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Q.Before installing vinyl siding over existing wood siding, we first install a layer of fan-fold foam insulation. Is the fan-fold foam an adequate weather-resistive barrier?

A.Corresponding editor Paul Fisette responds: Rigid foam will shed any water that gets past leaky vinyl siding. To be an effective weather-resistive barrier, though, the seams of the fan-fold must be carefully taped, since any seam can provide a pathway for water to reach the structure under the foam. As long as the foam is not foil-faced, the best tape is contractor’s tape from 3M. It’s always a good idea to check with the foam manufacturer to be sure that the tape you use is compatible with its product.

Fan-fold is typically sold in 1/4-inch by 4-foot by 50-foot sections and is installed horizontally across the existing siding to level out irregularities before re-siding with vinyl. This creates a horizontal seam every 4 feet. I have not seen any studies that show how well tape adheres to foam over the long haul. I am mildly concerned that if the tape fails and a horizontal joint is not flush (with the lower panel sticking out beyond the upper panel), a seam could trap water. To avoid this potential problem, you may want to consider installing the fan-fold vertically.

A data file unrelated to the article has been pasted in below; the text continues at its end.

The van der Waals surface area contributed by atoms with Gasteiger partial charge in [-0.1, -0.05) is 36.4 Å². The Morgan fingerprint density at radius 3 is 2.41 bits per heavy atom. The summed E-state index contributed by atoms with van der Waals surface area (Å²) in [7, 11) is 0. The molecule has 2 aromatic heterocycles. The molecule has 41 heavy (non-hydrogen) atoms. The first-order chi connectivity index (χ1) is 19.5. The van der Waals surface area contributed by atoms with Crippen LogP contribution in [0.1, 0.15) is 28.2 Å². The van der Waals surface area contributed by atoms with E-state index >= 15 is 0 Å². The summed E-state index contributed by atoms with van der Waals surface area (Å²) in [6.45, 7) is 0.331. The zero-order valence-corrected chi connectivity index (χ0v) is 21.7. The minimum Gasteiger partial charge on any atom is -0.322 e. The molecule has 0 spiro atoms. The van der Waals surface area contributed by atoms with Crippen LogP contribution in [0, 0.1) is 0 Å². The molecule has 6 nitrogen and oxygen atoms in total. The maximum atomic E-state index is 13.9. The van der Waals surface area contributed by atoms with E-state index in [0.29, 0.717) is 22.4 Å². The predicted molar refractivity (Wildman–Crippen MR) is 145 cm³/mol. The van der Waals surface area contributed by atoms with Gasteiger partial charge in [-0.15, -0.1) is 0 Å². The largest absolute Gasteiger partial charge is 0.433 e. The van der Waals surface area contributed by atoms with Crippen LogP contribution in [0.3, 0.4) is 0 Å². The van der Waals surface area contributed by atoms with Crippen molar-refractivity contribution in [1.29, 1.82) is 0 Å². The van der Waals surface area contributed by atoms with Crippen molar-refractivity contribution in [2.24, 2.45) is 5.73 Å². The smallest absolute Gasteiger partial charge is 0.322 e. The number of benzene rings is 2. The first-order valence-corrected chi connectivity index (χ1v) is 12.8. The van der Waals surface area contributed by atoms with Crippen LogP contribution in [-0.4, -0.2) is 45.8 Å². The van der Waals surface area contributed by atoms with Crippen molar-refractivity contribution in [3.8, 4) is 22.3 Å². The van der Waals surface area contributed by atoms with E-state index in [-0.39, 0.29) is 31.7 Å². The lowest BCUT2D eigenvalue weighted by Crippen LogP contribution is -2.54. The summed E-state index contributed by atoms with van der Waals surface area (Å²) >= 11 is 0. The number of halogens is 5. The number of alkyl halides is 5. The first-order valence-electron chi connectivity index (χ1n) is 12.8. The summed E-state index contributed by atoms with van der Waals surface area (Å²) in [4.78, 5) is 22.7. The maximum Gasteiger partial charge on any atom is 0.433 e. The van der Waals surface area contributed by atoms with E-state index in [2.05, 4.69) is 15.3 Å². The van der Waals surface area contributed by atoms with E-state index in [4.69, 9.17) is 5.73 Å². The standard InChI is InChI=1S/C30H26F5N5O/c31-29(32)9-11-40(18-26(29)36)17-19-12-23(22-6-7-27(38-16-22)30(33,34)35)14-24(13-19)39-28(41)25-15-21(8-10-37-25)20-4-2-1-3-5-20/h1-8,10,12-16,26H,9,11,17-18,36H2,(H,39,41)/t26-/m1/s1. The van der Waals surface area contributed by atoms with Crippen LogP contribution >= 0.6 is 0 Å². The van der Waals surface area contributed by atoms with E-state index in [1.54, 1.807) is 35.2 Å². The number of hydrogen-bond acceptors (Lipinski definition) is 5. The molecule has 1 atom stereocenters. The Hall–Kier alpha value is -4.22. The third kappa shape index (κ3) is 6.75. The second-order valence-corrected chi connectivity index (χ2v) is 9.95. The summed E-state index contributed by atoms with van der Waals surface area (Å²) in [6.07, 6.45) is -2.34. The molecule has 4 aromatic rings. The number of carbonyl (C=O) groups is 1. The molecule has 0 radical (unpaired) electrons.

All penetrations, as well as areas around doors and windows, require careful detailing. If the fan-fold and J-channel are simply butted against existing window and door casings, water can get between the J-channel and the casing, and then behind the fan-fold. Proper flashing details at windows and doors may require installation of new flexible flashing, head flashing, and casing.